Research on NRIs deserting wives in India

CaptureAt least one woman married to an NRI or Non-resident Indian calls home every eight hours seeking help to return after being deserted by her husband.
Complaints received by India’s Ministry of External Affairs show that in the 1,064 days between Jan 2015 and Nov 2017, the ministry received 3,328 such complaints.
The numbers provide a glimpse into the scourge of India’s abandoned brides who are victims of cultural fraud which is perpetuated by greed and fueled by a manic desire to go overseas.
Lured by the promise of large dowries, prospective grooms frequently breeze in every year from the United States, Canada, Australia and Europe marry, then rush back home with the spoils, leaving behind what have become known as “abandoned brides”.
Today, across India, an estimated 30,000 to 40,000 young women live to regret marriages that have left them alone, miserable and consumed with shame.
Most of the women are originally from Punjab and Andhra – Telangana followed by Gujarat, say lawyers, activists and people working in Indian missions abroad. The National Institute of Public Cooperation and Child Development, in its study on deserted women some years ago, also confirms this fact, local media reported.

India’s Ministry of Overseas Indian Affairs has recommended that families hire private detectives to vet suitors and avoid being conned into giving away dowries, which are officially outlawed but are still common among the wealthy.
The ministry estimates that hundreds of thousands of brides are lied to or misled each year.
While arranged marriages between Indo-Canadians and Indian nationals have a time-honoured and successful history, police in the state of Punjab, from which 75 per cent of B.C.’s Indo-Canadian population originates, say many of these marriages today are frauds.
Lawyer Daljit Kaur, a women’s rights activist, from Chandigarh has been in the forefront of fighting this menance since the early 2000. “We need cohesive plans that are recognized internationally to stop this scourge,” said Kaur.
She is currently working to connect lawyers in various countries to her NGO specifically being set up to held abandoned brides and women NRIs in disputes overseas.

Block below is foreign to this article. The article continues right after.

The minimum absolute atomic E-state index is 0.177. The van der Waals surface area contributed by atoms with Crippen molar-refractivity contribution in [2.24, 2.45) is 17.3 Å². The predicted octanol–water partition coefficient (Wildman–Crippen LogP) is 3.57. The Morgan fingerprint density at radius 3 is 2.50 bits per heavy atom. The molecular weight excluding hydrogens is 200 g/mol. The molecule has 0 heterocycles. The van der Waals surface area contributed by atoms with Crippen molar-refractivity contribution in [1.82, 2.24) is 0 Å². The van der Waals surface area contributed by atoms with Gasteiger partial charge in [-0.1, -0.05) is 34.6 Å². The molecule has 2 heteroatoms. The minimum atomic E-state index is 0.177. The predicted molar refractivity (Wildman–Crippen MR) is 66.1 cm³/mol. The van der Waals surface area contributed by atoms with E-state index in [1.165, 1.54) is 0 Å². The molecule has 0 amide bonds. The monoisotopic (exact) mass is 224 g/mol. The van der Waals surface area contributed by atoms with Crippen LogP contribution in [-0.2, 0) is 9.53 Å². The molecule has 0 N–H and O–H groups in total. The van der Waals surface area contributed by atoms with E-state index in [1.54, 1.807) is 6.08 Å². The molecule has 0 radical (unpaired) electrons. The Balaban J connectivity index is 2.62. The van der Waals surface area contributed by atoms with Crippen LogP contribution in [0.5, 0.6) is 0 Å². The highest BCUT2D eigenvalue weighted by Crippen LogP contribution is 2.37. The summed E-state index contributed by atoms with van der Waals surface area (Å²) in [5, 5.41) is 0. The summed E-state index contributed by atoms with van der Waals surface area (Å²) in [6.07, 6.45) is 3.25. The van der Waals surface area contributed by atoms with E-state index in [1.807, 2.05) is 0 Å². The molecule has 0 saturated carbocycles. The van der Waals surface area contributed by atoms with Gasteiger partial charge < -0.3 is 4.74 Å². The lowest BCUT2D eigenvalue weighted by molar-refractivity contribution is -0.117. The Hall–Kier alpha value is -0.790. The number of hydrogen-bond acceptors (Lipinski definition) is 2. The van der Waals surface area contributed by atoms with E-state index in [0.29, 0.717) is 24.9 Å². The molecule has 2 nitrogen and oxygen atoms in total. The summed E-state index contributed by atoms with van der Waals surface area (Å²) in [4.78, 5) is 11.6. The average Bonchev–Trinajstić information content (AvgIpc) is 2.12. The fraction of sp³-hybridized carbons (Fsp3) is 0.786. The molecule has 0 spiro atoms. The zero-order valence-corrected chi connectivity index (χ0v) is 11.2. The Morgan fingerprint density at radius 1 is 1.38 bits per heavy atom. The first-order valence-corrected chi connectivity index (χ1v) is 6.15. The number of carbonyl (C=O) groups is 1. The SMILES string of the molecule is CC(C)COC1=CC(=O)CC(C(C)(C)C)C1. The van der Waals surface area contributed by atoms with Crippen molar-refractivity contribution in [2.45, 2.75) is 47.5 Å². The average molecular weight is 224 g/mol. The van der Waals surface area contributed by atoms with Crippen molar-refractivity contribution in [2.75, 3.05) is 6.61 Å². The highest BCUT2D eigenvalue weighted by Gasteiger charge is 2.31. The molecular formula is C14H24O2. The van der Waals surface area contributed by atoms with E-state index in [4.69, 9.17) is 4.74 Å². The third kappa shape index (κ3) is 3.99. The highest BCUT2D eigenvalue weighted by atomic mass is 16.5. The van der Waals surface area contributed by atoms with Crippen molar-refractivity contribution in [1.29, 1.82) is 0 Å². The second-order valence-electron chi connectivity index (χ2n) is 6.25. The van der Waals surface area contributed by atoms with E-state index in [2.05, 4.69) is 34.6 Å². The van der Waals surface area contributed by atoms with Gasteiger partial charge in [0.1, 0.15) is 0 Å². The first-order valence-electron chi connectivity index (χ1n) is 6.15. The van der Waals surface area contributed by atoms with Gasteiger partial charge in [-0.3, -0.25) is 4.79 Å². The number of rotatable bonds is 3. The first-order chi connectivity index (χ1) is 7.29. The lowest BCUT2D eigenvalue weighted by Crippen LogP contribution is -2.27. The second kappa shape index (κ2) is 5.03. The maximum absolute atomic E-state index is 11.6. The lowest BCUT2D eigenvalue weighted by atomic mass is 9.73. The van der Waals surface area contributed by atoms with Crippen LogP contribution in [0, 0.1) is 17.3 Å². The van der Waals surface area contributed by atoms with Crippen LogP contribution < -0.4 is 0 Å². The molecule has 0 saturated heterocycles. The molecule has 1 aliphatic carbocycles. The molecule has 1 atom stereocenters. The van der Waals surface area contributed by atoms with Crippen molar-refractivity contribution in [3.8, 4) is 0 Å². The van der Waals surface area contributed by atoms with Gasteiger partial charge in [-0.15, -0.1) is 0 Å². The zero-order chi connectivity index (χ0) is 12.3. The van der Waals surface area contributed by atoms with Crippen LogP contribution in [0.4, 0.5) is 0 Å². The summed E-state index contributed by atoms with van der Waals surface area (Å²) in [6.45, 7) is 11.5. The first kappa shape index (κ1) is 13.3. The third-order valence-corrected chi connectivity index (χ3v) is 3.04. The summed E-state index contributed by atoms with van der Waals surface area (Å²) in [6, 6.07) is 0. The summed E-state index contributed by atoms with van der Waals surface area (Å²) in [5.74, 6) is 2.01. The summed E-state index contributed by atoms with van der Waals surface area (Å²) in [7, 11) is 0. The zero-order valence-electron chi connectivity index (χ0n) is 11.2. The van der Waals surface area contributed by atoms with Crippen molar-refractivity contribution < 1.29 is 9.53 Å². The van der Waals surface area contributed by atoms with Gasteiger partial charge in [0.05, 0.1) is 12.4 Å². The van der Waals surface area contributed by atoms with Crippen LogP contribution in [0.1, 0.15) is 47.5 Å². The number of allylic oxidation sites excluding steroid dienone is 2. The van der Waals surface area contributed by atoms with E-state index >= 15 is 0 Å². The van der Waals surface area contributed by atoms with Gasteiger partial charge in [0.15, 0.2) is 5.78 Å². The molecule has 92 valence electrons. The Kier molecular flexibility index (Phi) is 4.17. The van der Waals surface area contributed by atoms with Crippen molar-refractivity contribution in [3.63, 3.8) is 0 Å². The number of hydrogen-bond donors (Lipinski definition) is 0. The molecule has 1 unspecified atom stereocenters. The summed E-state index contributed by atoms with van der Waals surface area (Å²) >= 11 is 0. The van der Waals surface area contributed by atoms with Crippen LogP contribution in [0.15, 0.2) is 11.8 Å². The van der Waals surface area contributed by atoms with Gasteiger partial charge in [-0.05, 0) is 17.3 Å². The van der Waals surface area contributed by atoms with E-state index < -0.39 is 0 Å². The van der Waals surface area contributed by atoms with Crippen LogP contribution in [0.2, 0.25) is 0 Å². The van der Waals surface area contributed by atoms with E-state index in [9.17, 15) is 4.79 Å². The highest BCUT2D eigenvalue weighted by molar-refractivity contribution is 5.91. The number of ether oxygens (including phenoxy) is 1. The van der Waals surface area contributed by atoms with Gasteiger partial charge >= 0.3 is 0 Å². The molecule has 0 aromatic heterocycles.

This is to be a portal which will have information on lawyers and NGOs working in this field. It will also contain information on rules and regulation related to these kind of issues. It will act as a single-point redressal system for women to voice their grievances and guide them to seek help from civil society groups.
“I am also completing a book on what resourses are available for Indian women in distress overseas and what they should do to get help,” said Kaur.
Other suggestions brought forward to the government include a special marriage visa application, registration of marrying an Indian on the national ID card and a security clearance check which would include marital status.
Last month, the Indian Council of Social Science Research (ICSSR) said it is planning to undertake a research project to evaluate problems faced by women married to NRI men.

There have been several cases where Non-Resident Indian men have left their wives in India and no research studying the condition of the abandoned wives has been conducted so far, ICSSR chairman BB Kumar said, according to PTI.
“The culture by NRI men to come to their homeland and marry girls here is quite old but not all the times these marriages are successful. There have been so many cases when the grooms left the brides here itself or forged certain details about themselves,” Kumar added.
The council is yet to approve and sanction the research project and is studying the subject. After the feasibility study is done and material for the research is collected, the project will be authorized and the work will commence.
Kumar noted that no research has been conducted on how many such marriages take place in the country and where do these women stand after a few years of marriage, the report added. “What happens to those girls who are cheated on pretext of being NRI brides? Do we need stricter norms? All these need to be studied,” he said.

Maneka Gandhi, the Minister for Women and Child Development said last year that the Indian government is planning to collect data on all registered marriages to make NRI grooms more accountable and curb incidents of desertion of wives in a foreign country.
A high-level committee set up to research and formulate guidelines for safeguarding the rights of NRI wives had recommended last year that NRIs who harass and desert their wives could face severe punishment, including cancellation of passport.-Courtesy Mata Press & South Asian Post